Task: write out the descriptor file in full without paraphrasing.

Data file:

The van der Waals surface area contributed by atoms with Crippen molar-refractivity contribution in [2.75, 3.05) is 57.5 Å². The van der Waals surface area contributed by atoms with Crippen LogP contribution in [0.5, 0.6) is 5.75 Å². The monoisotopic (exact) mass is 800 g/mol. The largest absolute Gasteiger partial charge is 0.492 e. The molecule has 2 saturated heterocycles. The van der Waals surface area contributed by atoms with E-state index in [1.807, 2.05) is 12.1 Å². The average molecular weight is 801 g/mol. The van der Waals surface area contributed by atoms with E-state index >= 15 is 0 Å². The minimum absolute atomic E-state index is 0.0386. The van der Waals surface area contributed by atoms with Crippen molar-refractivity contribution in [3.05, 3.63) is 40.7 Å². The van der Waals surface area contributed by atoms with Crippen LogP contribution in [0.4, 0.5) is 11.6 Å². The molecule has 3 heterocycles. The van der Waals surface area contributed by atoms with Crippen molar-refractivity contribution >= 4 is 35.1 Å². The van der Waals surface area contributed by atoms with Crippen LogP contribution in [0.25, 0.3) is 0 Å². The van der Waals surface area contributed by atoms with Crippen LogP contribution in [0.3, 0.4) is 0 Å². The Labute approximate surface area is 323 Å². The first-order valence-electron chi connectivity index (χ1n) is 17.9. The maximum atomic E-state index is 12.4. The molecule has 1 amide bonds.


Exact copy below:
The van der Waals surface area contributed by atoms with Crippen molar-refractivity contribution in [2.75, 3.05) is 57.5 Å². The van der Waals surface area contributed by atoms with Crippen LogP contribution in [0.5, 0.6) is 5.75 Å². The monoisotopic (exact) mass is 800 g/mol. The largest absolute Gasteiger partial charge is 0.492 e. The molecule has 2 saturated heterocycles. The van der Waals surface area contributed by atoms with E-state index in [1.807, 2.05) is 12.1 Å². The average molecular weight is 801 g/mol. The van der Waals surface area contributed by atoms with E-state index >= 15 is 0 Å². The minimum absolute atomic E-state index is 0.0386. The van der Waals surface area contributed by atoms with Crippen molar-refractivity contribution in [3.05, 3.63) is 40.7 Å². The van der Waals surface area contributed by atoms with Crippen LogP contribution in [0.4, 0.5) is 11.6 Å². The molecule has 3 heterocycles. The van der Waals surface area contributed by atoms with Crippen molar-refractivity contribution >= 4 is 35.1 Å². The van der Waals surface area contributed by atoms with Crippen LogP contribution in [0.25, 0.3) is 0 Å². The van der Waals surface area contributed by atoms with Crippen LogP contribution in [0.3, 0.4) is 0 Å². The Labute approximate surface area is 323 Å². The first-order valence-electron chi connectivity index (χ1n) is 17.9. The maximum atomic E-state index is 12.4. The molecule has 1 amide bonds.